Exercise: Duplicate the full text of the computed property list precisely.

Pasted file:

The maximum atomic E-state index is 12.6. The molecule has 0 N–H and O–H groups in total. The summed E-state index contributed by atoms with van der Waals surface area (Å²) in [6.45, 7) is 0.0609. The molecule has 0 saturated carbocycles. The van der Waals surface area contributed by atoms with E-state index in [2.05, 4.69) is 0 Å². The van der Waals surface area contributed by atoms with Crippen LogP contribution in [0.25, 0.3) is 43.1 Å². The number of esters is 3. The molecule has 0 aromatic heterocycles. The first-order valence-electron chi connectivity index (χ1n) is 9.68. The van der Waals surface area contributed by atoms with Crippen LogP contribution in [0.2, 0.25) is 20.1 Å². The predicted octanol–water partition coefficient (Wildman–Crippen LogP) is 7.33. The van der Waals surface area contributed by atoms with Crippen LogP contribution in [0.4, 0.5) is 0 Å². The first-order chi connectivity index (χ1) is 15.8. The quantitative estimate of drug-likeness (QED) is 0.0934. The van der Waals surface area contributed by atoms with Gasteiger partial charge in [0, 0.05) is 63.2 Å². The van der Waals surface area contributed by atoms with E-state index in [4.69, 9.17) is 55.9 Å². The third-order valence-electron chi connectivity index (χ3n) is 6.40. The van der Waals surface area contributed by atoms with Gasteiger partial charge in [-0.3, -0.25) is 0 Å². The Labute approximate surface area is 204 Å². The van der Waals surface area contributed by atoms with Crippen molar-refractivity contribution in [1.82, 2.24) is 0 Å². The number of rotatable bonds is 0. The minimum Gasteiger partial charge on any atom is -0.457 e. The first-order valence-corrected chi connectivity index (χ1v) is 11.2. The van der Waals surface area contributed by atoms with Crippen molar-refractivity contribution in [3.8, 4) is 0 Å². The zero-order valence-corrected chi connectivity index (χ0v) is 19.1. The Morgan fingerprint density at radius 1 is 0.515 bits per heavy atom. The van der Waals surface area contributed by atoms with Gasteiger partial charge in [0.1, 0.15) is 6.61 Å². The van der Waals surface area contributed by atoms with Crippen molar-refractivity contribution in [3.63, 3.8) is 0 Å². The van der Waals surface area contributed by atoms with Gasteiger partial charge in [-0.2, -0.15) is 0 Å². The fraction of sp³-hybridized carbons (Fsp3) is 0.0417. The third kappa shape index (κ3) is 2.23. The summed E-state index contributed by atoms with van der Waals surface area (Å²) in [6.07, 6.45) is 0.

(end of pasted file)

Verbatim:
The maximum atomic E-state index is 12.6. The molecule has 0 N–H and O–H groups in total. The summed E-state index contributed by atoms with van der Waals surface area (Å²) in [6.45, 7) is 0.0609. The molecule has 0 saturated carbocycles. The van der Waals surface area contributed by atoms with E-state index in [2.05, 4.69) is 0 Å². The van der Waals surface area contributed by atoms with Crippen LogP contribution in [0.25, 0.3) is 43.1 Å². The number of esters is 3. The molecule has 0 aromatic heterocycles. The first-order valence-electron chi connectivity index (χ1n) is 9.68. The van der Waals surface area contributed by atoms with Crippen LogP contribution in [0.2, 0.25) is 20.1 Å². The predicted octanol–water partition coefficient (Wildman–Crippen LogP) is 7.33. The van der Waals surface area contributed by atoms with Crippen LogP contribution in [0.4, 0.5) is 0 Å². The first-order chi connectivity index (χ1) is 15.8. The quantitative estimate of drug-likeness (QED) is 0.0934. The van der Waals surface area contributed by atoms with Gasteiger partial charge in [0, 0.05) is 63.2 Å². The van der Waals surface area contributed by atoms with E-state index in [4.69, 9.17) is 55.9 Å². The third-order valence-electron chi connectivity index (χ3n) is 6.40. The van der Waals surface area contributed by atoms with Gasteiger partial charge in [-0.3, -0.25) is 0 Å². The Labute approximate surface area is 204 Å². The van der Waals surface area contributed by atoms with Crippen molar-refractivity contribution in [1.82, 2.24) is 0 Å². The number of rotatable bonds is 0. The minimum Gasteiger partial charge on any atom is -0.457 e. The first-order valence-corrected chi connectivity index (χ1v) is 11.2. The van der Waals surface area contributed by atoms with Crippen molar-refractivity contribution in [3.8, 4) is 0 Å². The zero-order valence-corrected chi connectivity index (χ0v) is 19.1. The Morgan fingerprint density at radius 1 is 0.515 bits per heavy atom. The van der Waals surface area contributed by atoms with Gasteiger partial charge in [0.1, 0.15) is 6.61 Å². The van der Waals surface area contributed by atoms with Crippen molar-refractivity contribution in [3.63, 3.8) is 0 Å². The van der Waals surface area contributed by atoms with Gasteiger partial charge in [-0.2, -0.15) is 0 Å². The fraction of sp³-hybridized carbons (Fsp3) is 0.0417. The third kappa shape index (κ3) is 2.23. The summed E-state index contributed by atoms with van der Waals surface area (Å²) in [6.07, 6.45) is 0.